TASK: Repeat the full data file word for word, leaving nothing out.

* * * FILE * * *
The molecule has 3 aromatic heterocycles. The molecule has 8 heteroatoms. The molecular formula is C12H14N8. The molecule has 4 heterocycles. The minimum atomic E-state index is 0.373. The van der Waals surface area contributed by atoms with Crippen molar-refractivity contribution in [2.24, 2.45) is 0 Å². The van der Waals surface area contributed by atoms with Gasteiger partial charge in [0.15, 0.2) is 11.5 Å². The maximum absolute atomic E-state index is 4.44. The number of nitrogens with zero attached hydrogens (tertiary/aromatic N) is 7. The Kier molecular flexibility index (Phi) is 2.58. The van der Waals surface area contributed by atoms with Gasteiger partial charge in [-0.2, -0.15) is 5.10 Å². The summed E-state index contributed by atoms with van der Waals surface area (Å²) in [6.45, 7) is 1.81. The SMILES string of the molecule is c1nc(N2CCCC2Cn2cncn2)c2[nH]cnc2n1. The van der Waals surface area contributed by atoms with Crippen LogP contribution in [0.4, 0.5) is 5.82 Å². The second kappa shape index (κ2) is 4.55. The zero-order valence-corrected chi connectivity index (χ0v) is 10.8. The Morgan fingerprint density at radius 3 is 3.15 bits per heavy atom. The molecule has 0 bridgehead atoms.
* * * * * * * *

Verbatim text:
The molecule has 3 aromatic heterocycles. The molecule has 8 heteroatoms. The molecular formula is C12H14N8. The molecule has 4 heterocycles. The minimum atomic E-state index is 0.373. The van der Waals surface area contributed by atoms with Crippen molar-refractivity contribution in [2.24, 2.45) is 0 Å². The van der Waals surface area contributed by atoms with Gasteiger partial charge in [0.15, 0.2) is 11.5 Å². The maximum absolute atomic E-state index is 4.44. The number of nitrogens with zero attached hydrogens (tertiary/aromatic N) is 7. The Kier molecular flexibility index (Phi) is 2.58. The van der Waals surface area contributed by atoms with Gasteiger partial charge in [-0.2, -0.15) is 5.10 Å². The summed E-state index contributed by atoms with van der Waals surface area (Å²) in [6.45, 7) is 1.81. The SMILES string of the molecule is c1nc(N2CCCC2Cn2cncn2)c2[nH]cnc2n1. The van der Waals surface area contributed by atoms with Crippen LogP contribution in [0.4, 0.5) is 5.82 Å². The second kappa shape index (κ2) is 4.55. The zero-order valence-corrected chi connectivity index (χ0v) is 10.8. The Morgan fingerprint density at radius 3 is 3.15 bits per heavy atom. The molecule has 0 bridgehead atoms.